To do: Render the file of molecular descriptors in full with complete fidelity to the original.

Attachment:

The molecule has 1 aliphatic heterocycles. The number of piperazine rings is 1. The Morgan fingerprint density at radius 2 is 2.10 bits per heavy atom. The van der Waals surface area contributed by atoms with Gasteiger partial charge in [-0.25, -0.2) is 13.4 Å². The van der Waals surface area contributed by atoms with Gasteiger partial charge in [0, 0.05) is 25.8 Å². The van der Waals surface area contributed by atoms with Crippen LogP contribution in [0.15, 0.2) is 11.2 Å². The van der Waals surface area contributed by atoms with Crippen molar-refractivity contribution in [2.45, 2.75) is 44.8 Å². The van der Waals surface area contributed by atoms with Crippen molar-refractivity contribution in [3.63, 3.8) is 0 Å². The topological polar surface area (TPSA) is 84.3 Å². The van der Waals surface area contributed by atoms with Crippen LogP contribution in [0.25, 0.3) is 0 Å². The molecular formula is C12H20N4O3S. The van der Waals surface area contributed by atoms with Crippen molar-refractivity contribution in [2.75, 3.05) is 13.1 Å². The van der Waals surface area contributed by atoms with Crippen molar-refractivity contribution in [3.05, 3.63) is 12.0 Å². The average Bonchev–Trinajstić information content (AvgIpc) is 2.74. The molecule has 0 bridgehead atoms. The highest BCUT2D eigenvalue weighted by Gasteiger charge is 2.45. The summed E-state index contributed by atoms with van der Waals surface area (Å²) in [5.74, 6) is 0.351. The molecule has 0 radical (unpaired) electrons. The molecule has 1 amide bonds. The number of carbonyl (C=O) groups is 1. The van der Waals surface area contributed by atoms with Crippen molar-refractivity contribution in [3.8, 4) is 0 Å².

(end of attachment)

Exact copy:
The molecule has 1 aliphatic heterocycles. The number of piperazine rings is 1. The Morgan fingerprint density at radius 2 is 2.10 bits per heavy atom. The van der Waals surface area contributed by atoms with Gasteiger partial charge in [-0.25, -0.2) is 13.4 Å². The van der Waals surface area contributed by atoms with Gasteiger partial charge in [0, 0.05) is 25.8 Å². The van der Waals surface area contributed by atoms with Crippen LogP contribution in [0.15, 0.2) is 11.2 Å². The van der Waals surface area contributed by atoms with Crippen molar-refractivity contribution in [2.45, 2.75) is 44.8 Å². The van der Waals surface area contributed by atoms with Crippen molar-refractivity contribution in [3.63, 3.8) is 0 Å². The topological polar surface area (TPSA) is 84.3 Å². The van der Waals surface area contributed by atoms with Crippen LogP contribution in [0.25, 0.3) is 0 Å². The molecular formula is C12H20N4O3S. The van der Waals surface area contributed by atoms with Crippen molar-refractivity contribution in [2.75, 3.05) is 13.1 Å². The van der Waals surface area contributed by atoms with Crippen molar-refractivity contribution in [3.05, 3.63) is 12.0 Å². The average Bonchev–Trinajstić information content (AvgIpc) is 2.74. The molecule has 0 bridgehead atoms. The highest BCUT2D eigenvalue weighted by Gasteiger charge is 2.45. The summed E-state index contributed by atoms with van der Waals surface area (Å²) in [5.74, 6) is 0.351. The molecule has 0 radical (unpaired) electrons. The molecule has 1 amide bonds. The number of carbonyl (C=O) groups is 1. The van der Waals surface area contributed by atoms with Crippen molar-refractivity contribution in [3.8, 4) is 0 Å².